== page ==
Footage of Batman about to fight Electrocutioner voiced by Steve Blume was shown. He is a character with that Mega Man like trait, so when you beat him, you get his shock claws as a weapon upgrade. Holmes said they love the amazing fight system built into the Arkham world, with all its variations – and when you have the shock claws charged up, you get to temporarily completely break it, and just pummel everyone.
With that, it was time for a brief fan Q&A.
First question: We know for multiplayer, there are the two factions of Joker and Bane are you going to add more factions later?
Holmes: If you are referring to multiplayer, I really don’t know. Another team is working on multiplayer while my team keeps working on DLC singleplayer content. Even if I did, I’m sure I couldn’t answer.
What do you feel about stamping your legacy in this character’s heritage?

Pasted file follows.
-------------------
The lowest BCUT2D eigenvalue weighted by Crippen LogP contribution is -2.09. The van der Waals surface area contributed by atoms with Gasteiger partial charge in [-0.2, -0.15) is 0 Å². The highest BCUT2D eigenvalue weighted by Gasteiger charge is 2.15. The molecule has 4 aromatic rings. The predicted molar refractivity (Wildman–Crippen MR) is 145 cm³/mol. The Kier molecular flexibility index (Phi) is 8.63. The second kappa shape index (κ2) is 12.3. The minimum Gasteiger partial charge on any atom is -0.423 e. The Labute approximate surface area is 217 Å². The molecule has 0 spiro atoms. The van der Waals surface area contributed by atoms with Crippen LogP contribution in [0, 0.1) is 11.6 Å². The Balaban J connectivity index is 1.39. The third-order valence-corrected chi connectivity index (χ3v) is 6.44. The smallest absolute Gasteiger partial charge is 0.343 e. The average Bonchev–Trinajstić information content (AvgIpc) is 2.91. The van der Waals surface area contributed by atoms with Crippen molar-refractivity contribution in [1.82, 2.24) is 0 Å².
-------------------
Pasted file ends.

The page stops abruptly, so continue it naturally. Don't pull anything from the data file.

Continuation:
Smith: The challenge was to get rid of all the pressure. It was just a sense of focusing on pleasing what I call the people behind the glass. Just bark in front of the microphone and doing a great job.
How are you going to echo the tragedy of Bruce Wayne’s life and what makes him Batman?
Smith: Just behind honest. Everything we were approaching was character. I have a hard time saying “what am I bringing to it”?
Holmes: The word is authenticity. The character is very controlling and rawer and I think that’s what you bring to the table.
Fan dressed like Robin: You can’t reveal too much, I know, but is there a Robin moment in the game?
Holmes: Well, no. In terms of this campaign, no. This is year two, but year three is where he meets Dick Grayson.
What character from the Batman mythos had the biggest affect on you?
Baker: Each character for a different reason. Batman, duh. Dick Grayson: voice of reason. Even Harley Quinn, a character not created in the comics; but for me ultimately it’s the Joker.
Aaron: how do you pick a character from this universe, so I won’t pick the Joker so I’ll pick Harley Quinn.
Last one: a request for Baker to sing in the voice of the Joker.
Baker made up a song on the spot with a rhyme ending in “as you’ll find out on October twenty-fifth,” managing to fit in one last plug for the release date of Batman: Arkham Origins.